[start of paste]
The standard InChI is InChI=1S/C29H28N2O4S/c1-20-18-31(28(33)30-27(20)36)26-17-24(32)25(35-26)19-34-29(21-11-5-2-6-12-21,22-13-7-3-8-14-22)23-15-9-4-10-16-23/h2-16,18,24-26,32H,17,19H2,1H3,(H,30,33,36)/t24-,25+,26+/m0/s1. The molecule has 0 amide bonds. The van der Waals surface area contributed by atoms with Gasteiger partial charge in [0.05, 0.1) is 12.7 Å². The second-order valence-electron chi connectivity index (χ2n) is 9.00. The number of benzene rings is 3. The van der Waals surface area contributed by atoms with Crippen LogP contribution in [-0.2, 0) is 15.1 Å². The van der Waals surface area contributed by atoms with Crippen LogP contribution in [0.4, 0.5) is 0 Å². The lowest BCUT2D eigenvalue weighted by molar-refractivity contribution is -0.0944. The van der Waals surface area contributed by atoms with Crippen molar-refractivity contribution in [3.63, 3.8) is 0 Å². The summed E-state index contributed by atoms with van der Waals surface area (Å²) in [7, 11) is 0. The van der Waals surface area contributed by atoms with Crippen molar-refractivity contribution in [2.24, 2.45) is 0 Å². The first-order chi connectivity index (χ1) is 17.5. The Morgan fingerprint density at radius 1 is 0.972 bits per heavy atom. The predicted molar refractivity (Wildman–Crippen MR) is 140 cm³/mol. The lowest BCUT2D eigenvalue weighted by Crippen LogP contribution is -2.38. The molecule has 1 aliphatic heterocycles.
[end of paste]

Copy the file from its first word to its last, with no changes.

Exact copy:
The standard InChI is InChI=1S/C29H28N2O4S/c1-20-18-31(28(33)30-27(20)36)26-17-24(32)25(35-26)19-34-29(21-11-5-2-6-12-21,22-13-7-3-8-14-22)23-15-9-4-10-16-23/h2-16,18,24-26,32H,17,19H2,1H3,(H,30,33,36)/t24-,25+,26+/m0/s1. The molecule has 0 amide bonds. The van der Waals surface area contributed by atoms with Gasteiger partial charge in [0.05, 0.1) is 12.7 Å². The second-order valence-electron chi connectivity index (χ2n) is 9.00. The number of benzene rings is 3. The van der Waals surface area contributed by atoms with Crippen LogP contribution in [-0.2, 0) is 15.1 Å². The van der Waals surface area contributed by atoms with Crippen LogP contribution in [0.4, 0.5) is 0 Å². The lowest BCUT2D eigenvalue weighted by molar-refractivity contribution is -0.0944. The van der Waals surface area contributed by atoms with Crippen molar-refractivity contribution in [3.63, 3.8) is 0 Å². The summed E-state index contributed by atoms with van der Waals surface area (Å²) in [7, 11) is 0. The van der Waals surface area contributed by atoms with Crippen molar-refractivity contribution in [2.24, 2.45) is 0 Å². The first-order chi connectivity index (χ1) is 17.5. The Morgan fingerprint density at radius 1 is 0.972 bits per heavy atom. The predicted molar refractivity (Wildman–Crippen MR) is 140 cm³/mol. The lowest BCUT2D eigenvalue weighted by Crippen LogP contribution is -2.38. The molecule has 1 aliphatic heterocycles.